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Data Storage IBM Hardware

Texas A&M Research Brings Racetrack Memory a Bit Closer 55

Posted by timothy
from the a-few-bits-really dept.
MojoKid writes "IBM is one of a number of companies working on a next-generation storage memory project and a recent discovery at Texas A&M University is a step forward for the company's racetrack memory. Racetrack memory relies on a nanowire arranged perpendicular to the chip. Current pulses across the nanowires allow data to be shifted as necessary. In theory, racetrack memory could be the Holy Grail of storage, capable of replacing both traditional hard drives and SSDs simultaneously. Racetrack memory could solve multiple problems and commercial implementations could offer hard drive-level density. Performance and reliability would both be far superior to today's SSDs. To date, IBM has demo'd a three-bit racetrack configuration. It's a start, but it's far from a shippable product at this juncture." What the A&M researchers have come up with is "a way to pulse the current much more efficiently and quickly."
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Texas A&M Research Brings Racetrack Memory a Bit Closer

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  • by careysub (976506) on Wednesday December 01, 2010 @08:01AM (#34403032)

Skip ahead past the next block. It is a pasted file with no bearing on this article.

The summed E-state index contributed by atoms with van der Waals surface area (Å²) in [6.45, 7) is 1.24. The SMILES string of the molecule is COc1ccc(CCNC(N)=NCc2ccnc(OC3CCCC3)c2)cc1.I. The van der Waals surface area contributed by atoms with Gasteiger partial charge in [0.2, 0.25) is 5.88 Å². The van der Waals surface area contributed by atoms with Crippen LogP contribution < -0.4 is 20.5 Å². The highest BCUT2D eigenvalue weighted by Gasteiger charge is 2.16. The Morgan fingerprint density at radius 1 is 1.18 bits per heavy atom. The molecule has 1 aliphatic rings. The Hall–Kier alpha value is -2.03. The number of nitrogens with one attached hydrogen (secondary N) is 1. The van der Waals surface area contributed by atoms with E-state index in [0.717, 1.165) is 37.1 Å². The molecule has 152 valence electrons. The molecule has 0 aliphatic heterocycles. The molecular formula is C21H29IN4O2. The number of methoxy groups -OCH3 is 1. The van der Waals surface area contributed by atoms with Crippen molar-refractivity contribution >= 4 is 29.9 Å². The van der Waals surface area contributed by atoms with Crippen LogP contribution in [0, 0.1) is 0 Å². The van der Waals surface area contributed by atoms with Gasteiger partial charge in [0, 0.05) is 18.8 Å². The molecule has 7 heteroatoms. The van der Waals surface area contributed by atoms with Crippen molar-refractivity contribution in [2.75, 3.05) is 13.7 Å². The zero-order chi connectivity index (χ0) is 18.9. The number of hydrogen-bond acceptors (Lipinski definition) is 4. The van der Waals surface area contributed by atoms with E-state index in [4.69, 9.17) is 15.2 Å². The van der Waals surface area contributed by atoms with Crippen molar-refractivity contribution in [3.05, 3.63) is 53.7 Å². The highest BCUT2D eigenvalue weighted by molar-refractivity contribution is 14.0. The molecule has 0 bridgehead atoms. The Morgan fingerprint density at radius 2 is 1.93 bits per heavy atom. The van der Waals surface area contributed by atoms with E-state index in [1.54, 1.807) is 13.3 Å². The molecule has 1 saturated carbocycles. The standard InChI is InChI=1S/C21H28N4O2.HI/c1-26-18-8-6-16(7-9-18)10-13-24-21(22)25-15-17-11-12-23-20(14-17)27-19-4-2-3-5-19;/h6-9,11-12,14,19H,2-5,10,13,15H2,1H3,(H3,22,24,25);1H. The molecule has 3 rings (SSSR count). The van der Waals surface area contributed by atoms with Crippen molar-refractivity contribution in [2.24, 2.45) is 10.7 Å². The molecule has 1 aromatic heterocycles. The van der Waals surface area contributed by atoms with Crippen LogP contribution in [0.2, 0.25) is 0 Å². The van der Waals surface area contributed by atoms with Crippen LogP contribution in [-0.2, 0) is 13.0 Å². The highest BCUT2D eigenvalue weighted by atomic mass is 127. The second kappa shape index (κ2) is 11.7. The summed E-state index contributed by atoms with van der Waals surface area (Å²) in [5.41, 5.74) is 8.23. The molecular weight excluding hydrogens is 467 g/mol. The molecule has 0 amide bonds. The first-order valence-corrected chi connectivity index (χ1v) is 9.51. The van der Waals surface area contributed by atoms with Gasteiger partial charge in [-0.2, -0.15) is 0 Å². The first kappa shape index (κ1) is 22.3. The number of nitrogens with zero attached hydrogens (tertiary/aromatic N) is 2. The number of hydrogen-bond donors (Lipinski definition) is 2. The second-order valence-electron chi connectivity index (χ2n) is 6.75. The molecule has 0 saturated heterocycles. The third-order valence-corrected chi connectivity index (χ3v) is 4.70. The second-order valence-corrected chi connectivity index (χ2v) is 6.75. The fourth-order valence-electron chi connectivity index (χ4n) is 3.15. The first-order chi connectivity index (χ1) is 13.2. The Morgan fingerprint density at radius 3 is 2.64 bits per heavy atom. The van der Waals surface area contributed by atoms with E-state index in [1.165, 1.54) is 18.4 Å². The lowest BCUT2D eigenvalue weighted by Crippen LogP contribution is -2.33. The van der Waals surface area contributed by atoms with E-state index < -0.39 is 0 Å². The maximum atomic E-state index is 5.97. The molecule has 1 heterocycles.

Brings back the magnetic bubble memories [decadecounter.com]!

  • by gman003 (1693318) on Wednesday December 01, 2010 @09:56AM (#34404074)
    Actually, the predicted speeds for racetrack memory are rather close to RAM speeds. It could be possible to operate it as primary storage - it would be a bit sluggish for calculations, but it would eliminate the need to read in chunks of files to be operated on. Given the increasing size of L3 cache, it could be possible for racetrack memory to replace SSDs and RAM while pushing hard drives into the "long-term storage" role, and have the L3 cache take the role of RAM.

    This isn't a firm prediction - I'm not even sure racetrack memory will come to anything, but if it does, "the death of RAM" is entirely possible.

The trouble with opportunity is that it always comes disguised as hard work. -- Herbert V. Prochnow

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